Chiron Corporation’s share price took another knocking yesterday after the firm reported a dramatic drop in 2004 income – down from $304 million dollars in 2003 to $158 million – in a year that Howard Pien, president and chief executive, said was characterised by “both achievement and adversity.”

The firm’s financials suffered at the hands of the UK regulatory authority, the Medicines and Healthcare products Regulatory Agency’s temporary suspension of the product license for its flu vaccine, Fluvirin, after manufacturing deficiencies at its plant in Liverpool were uncovered [[06/10/04b]]. As a result, the company was not able to record any Fluvirin sales in either the third or fourth quarters of the year, and had to write off the entire Fluvirin vaccine product inventory in the third quarter, resulting in a $91 million charge to cost of sales. In December, the UK extended the license suspension [[08/12/04a]], and the US Food and Drug Administration issued the firm with a warning letter in connection with an inspection of the facility [[13/12/04b]]. Chiron says that the MHRA and FDA have agreed to conduct further inspections, but it does not know whether it will be able to supply vaccine for the 2005-2006 flu season. “As we enter 2005, our immediate outlook for Fluvirin is yet unclear. Following input from both the U.S. and UK regulatory authorities, we have embarked upon an ambitious remediation plan, and we are working toward our goal of supplying Fluvirin for the 2005-2006 influenza season,” Mr Pien added. As a result of the uncertainty, Chiron is not providing full-year 2005 earnings guidance.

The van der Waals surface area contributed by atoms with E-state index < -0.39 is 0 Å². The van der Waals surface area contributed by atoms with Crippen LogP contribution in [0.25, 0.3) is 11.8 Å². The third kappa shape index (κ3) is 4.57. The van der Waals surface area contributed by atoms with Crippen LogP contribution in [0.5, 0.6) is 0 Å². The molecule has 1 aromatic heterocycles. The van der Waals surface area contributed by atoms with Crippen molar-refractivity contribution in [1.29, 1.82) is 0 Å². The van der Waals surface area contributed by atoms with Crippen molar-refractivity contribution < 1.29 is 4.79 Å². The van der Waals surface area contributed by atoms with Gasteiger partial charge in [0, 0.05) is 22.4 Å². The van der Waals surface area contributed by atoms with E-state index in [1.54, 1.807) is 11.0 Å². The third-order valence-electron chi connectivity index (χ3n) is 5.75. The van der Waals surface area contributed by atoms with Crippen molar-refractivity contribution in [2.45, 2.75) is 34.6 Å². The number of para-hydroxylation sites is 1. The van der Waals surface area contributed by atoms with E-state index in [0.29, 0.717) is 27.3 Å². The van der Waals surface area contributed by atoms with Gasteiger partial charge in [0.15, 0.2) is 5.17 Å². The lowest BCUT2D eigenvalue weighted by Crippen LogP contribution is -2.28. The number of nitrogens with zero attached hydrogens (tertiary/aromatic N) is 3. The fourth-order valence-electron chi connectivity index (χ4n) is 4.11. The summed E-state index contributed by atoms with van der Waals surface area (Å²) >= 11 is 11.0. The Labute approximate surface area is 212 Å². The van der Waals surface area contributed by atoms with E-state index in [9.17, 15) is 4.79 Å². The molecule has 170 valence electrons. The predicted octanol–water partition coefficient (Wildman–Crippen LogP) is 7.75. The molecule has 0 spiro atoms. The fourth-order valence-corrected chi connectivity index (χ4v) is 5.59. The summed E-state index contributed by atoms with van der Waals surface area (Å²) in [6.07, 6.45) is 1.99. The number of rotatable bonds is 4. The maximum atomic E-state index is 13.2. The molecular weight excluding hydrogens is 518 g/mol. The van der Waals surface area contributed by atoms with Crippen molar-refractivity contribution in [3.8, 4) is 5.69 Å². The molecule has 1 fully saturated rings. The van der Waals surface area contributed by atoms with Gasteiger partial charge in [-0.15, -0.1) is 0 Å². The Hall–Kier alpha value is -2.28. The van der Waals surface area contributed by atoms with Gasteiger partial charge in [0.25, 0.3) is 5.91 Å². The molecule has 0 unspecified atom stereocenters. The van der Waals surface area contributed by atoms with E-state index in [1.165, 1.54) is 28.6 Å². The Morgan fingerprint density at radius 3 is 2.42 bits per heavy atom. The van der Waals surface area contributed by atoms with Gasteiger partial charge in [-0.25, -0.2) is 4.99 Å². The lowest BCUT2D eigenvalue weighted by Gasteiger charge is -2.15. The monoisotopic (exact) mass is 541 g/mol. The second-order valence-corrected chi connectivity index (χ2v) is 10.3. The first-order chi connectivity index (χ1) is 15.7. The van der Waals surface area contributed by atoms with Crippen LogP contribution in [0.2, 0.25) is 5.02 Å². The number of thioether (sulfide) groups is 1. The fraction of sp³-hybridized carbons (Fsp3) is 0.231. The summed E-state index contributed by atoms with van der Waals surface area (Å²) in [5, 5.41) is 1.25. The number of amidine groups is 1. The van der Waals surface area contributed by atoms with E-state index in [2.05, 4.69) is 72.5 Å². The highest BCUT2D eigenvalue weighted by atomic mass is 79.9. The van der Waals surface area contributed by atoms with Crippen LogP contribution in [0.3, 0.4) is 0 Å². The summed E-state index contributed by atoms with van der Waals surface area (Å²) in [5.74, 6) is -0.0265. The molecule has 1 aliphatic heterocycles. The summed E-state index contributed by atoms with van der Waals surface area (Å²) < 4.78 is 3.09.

Total 2004 revenues were $1.7 billion – down slightly on last year’s $1.8 billion figure – while net product sales were flat at $1.3 billion for the year 2004 and $1.3 billion for the year 2003 as no Fluvirin sales were recorded in the third or fourth quarters of 2004, versus sales of $219 million in the corresponding quarters of 2003. Excluding Fluvirin sales, the company’s product sales increased by 13% for the year 2004. Total blood testing revenues rose from $422 last year to $494 million, while the vaccines business brought in $481 million, versus $678 million in 2003 – excluding Fluvirin, vaccine product sales increased 4% over 2003. The biopharmaceuticals division reported sales and royalties of $563, which is marginally up on the $503 million recorded in the prior year.